Facebook friend request scams and viral hoax messages are rampant. Here's what you need to know about spotting and avoiding them.
The Facebook Research App, recently banned from iOS, gave participants $20 a month in exchange for root access to their smartphone and its usage data.
You (and most people you know) are likely among the 2.19 billion worldwide individuals who use Facebook. But do you ever wonder just how much information you’re handing over to the social networking giant, simply by having an active profile?
By now, nearly everyone with a Facebook account is aware of the Cambridge Analytica scandal, which involved the unauthorized use account data from more than 50 million people.
Whether it’s for your family, your graduating class, or another organization you were involved in, attending a reunion can be a lot of fun. Everyone gets a chance to reminisce about old times, catch up with each other, and make new memories together.
In today’s world of ubiquitous smartphones and internet access, parents expect that their children will be exposed to technology from a very young age. It’s one thing to let young kids play educational games on a tablet, but should your child have access to a messenger app to communicate with other children and family members?
In the real life, it’s fairly easy to toggle between public and private. What we express with close friends or partners is often quite different than what we might express to co-workers or acquaintances.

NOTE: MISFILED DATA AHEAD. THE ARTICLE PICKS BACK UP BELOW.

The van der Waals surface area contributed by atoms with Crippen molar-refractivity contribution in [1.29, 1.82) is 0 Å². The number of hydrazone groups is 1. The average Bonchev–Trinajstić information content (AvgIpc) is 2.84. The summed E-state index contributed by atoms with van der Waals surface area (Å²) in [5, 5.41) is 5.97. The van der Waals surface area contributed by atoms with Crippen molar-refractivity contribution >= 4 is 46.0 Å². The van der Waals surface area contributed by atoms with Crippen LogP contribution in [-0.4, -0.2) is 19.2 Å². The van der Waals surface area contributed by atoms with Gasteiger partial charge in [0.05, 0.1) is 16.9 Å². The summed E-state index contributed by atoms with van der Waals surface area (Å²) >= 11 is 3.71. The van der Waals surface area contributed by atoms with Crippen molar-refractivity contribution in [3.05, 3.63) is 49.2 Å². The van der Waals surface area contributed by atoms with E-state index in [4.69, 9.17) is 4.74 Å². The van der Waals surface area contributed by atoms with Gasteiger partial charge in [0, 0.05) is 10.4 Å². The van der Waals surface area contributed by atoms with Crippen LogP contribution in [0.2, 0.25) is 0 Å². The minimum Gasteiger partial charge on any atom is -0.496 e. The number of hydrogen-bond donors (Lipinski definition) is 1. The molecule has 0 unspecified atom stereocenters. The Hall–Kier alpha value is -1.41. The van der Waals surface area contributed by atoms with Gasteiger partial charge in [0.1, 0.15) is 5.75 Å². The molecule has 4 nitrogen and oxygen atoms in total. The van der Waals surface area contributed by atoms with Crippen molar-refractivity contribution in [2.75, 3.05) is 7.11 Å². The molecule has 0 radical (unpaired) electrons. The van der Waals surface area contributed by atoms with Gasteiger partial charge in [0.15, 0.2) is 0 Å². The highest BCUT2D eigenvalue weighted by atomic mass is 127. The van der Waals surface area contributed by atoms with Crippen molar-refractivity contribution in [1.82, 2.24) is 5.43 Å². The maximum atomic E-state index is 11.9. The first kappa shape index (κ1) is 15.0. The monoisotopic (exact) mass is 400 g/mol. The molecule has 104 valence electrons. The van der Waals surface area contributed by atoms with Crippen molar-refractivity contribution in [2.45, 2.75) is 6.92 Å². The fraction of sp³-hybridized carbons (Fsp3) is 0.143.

The more we use technology, the more some people will use it in bad ways. The alarming occurrences of crimes being committed on Facebook Live are an example of this unfortunate reality.
President-elect Donald Trump follows all but 41 people on Twitter. His choices of who to follow reveal his taste in the kind of content he wants to see.
We’ve been hearing all kinds of opinions lately during this election season. Both on and off social media. You may have even found yourself battling your own debates about it with friends, relatives and coworkers.
A story by TechCrunch last week suggested that Facebook is “doing a terrible job” at being a media organization and should follow the lead of Google in fact-checking information in the news.
The creators of WhatsApp once stated in a 2012 blog post: “Advertising isn’t just the disruption of aesthetics, the insults to your intelligence and the interruption of your train of thought.